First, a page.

When Joanna Williams returned to Campbell River last spring, she went back to her job at the golf course. She landscaped and cut grass. She hung out with friends and family. She spent time by the ocean, breathing in the salty air. Noticeably absent from the 22-year-old varsity runner’s summer schedule was running.
It was in contrast to a university schedule laden with class time, assignments and training sessions 13 times a week. But over the summer Williams did something she had never done before. She gave herself permission to only run when she felt like it. The decision turned out to be just what she needed to fall back in love with running.
Williams had spent the last six years, more than her entire university athletics career, going in and out of some “pretty dark places” and battling with anxiety and depression.
“It kind of reached a boiling point last year in kind of March-April,” she says. “It was just a very big struggle to even show up to practice, let alone do kind of all the things an athlete needs to be doing to perform at their best.”
At the end of last year’s indoor running season, Williams was spent. And she wasn’t just burnt out in sport, it was every aspect of her life. She wasn’t sleeping. The honours psychology student needed a break.
“I just took time and kind of took the pressure off myself,” she says. “I was like, ‘You know what? I’m only going to go for a run when I want to go for a run.’ Rather than the pressure of gotta be running twice a day, seven days a week.”
She also reached out for help. Counselling and anti-depressants that work for her have made the world of difference. “I just notice an immense difference in myself in every area of my life,” she says. “I think I didn’t realize until those things started to get better, how much it was affecting every area of my life, including athletics.”
Let’s take a step back.
Williams first started running over a decade ago. Her mom, Sharon Williams, took her to a running clinic.
“She mentioned once that she just realized that this (running) was something that she could do for herself,” recalls Sharon. “She could just do it and achieve something. Whatever results happened were just dependent on her and she liked that.”
While Sharon’s knees wouldn’t allow her to keep up the sport, Williams caught the bug. She soon swapped running for triathlon and didn’t return to the sport until Grade 10 at Campbell River Christian School.
Her high school cross-country results were mixed, but not especially promising. Though she was a hard-worker and committed to the training, her effort didn’t translate to results.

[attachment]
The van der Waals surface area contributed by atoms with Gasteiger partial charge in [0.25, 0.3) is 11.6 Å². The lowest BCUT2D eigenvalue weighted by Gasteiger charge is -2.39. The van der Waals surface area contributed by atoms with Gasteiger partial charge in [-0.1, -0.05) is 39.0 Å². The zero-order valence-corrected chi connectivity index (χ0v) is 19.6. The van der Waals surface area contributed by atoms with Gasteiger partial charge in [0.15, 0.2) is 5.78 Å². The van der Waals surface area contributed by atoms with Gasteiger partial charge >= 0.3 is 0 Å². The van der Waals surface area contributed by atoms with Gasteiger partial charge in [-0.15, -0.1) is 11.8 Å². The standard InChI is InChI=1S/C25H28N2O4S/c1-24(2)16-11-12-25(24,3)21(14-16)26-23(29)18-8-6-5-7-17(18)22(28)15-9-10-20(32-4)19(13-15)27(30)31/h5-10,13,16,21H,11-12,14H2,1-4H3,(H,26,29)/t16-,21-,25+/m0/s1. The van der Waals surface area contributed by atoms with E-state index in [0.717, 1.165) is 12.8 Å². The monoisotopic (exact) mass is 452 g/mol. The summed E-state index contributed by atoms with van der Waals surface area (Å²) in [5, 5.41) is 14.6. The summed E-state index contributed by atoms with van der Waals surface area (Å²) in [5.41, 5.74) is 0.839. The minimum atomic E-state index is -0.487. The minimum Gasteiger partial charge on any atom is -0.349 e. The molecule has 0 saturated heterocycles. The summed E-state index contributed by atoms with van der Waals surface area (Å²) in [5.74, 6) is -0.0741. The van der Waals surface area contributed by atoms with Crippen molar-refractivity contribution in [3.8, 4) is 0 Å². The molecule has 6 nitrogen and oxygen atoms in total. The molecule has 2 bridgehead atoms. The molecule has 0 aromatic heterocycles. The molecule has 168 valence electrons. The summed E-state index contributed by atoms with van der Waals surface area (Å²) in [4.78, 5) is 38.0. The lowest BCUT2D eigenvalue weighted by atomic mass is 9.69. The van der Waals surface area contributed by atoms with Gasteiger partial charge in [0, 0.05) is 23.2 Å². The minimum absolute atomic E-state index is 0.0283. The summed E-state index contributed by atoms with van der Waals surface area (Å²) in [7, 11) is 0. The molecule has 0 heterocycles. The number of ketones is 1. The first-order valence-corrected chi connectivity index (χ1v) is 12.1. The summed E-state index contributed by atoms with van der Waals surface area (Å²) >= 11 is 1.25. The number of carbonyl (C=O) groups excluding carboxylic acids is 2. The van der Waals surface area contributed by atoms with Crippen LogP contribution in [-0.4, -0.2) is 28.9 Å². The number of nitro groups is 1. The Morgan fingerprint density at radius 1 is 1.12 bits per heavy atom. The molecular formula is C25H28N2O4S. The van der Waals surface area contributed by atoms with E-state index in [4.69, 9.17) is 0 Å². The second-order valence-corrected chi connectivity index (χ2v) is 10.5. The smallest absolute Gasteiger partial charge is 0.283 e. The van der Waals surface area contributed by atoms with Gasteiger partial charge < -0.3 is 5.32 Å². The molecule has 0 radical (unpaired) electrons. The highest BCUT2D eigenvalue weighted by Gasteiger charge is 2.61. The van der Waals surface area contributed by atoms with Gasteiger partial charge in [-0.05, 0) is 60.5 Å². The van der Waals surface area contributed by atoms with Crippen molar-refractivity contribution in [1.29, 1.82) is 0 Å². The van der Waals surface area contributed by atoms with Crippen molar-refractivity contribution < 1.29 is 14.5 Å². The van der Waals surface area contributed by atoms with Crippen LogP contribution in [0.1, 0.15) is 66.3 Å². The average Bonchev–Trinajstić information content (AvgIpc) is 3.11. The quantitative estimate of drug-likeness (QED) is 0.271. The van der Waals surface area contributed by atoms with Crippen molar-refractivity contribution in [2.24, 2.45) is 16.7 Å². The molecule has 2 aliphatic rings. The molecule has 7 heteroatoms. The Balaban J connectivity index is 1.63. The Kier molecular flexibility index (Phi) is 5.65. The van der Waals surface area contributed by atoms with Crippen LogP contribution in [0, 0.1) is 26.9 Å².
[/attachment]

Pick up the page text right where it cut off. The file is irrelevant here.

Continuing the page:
At her first BC High School XC Championships in 2012, she finished 26th. In 2013, she was 30th, and in 2014, she was 54th.
What her results didn’t show was that Williams was getting stronger. She was transforming her body into an endurance machine.
“She just kept training hard,” recalls Kathy Andrews, who coached Williams in high school and is currently one of her coaches at Trinity Western. “Running takes a lot of miles to do really well. You can’t really wing it at the beginning. She was just quietly putting on those miles and you just kept seeing improvement.”
By her Grade 12 year, there were a few smaller universities that had expressed interest. Williams wasn’t really sure what she would do after graduation.
Even though she ran in high school, she didn’t consider herself to be a good enough runner to be on a varsity team.
“I was just really surprised when a couple of schools contacted me and I went to Trinity and I think the coach made me feel very welcomed,” says Williams. “It seemed like a really good fit for me.”
While she was back in town over the summer, Andrews and Williams met up for a run in the Beaver Lodge Lands. They enjoyed the lush trail, chatting back and forth, but when they got back to the trailhead, Andrews could tell Williams wanted to say something.
“I said Joanna go ahead, you know you can tell me anything,” says Andrews. “If you need to say something, say something.”
Williams said that Mark Bomba, her previous collegiate running coach, had told her he thought she would be a leader on the team and a fantastic runner.